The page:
Same as author 1st time booting to OS on SSD almost fell of chair as I was expecting to be it faster but not that much (3.5min boot time before)
  • haplo602
    wow ... I ma living on an ancient 40GB PATA drive at home. windows and linux and data. I really do not get how your boot drive can be 200GB of application only.

    a nice 64GB SSD drive would be just fine for all my needs.

    one remark, can you include fakeraid (mobo implemented raid) raid1 configuration tests ?
  • xrodney
    haplo602wow ... I ma living on an ancient 40GB PATA drive at home. windows and linux and data. I really do not get how your boot drive can be 200GB of application only.a nice 64GB SSD drive would be just fine for all my remark, can you include fakeraid (mobo implemented raid) raid1 configuration tests ?Its not that hard windows 7 64bit alone take like 15GB add hybernation file few apps and you are way over 40GB, some apps or games can have even more then 10GB (AoC have 30GB+).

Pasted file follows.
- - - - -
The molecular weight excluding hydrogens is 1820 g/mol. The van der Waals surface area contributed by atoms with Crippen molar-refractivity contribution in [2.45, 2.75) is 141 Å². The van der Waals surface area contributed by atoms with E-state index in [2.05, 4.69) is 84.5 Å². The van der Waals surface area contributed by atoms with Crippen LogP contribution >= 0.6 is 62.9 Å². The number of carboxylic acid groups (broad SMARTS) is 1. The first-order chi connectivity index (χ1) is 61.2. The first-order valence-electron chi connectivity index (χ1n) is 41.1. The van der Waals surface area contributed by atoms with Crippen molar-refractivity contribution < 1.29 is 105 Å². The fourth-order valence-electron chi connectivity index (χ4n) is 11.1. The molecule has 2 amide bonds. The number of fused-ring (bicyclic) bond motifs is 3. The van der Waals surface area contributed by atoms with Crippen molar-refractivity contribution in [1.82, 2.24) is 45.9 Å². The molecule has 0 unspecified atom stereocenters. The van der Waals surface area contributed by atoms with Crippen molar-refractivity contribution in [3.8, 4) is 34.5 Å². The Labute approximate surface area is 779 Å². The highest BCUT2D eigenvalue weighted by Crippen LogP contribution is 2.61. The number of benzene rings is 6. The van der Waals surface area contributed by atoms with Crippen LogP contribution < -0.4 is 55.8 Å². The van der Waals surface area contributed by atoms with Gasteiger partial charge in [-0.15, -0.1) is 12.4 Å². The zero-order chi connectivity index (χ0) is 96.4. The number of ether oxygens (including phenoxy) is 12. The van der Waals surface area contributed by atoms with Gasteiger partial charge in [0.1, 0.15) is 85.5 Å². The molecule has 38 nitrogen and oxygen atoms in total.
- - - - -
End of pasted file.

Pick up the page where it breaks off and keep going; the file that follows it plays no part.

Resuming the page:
• I get the boot drive on desktop angle... but what about laptop installations?
  • Otus
    Looks like I might need to get a small SSD soon. Since my Ubuntu root (OS+apps) partition has just 4GB of data, I should be more than OK with a 64GB drive. Unfortunately stuffing Windows in there would be almost impossible.
  • xrodney
    SnarkI get the boot drive on desktop angle... but what about laptop installations?On laptop you should even see more performance boost as 2.5" drives they use are usually considerably slower then on desktop. Also you would get rid of possibility damaging disk when dropping your notebook as SSDs have no moving parts.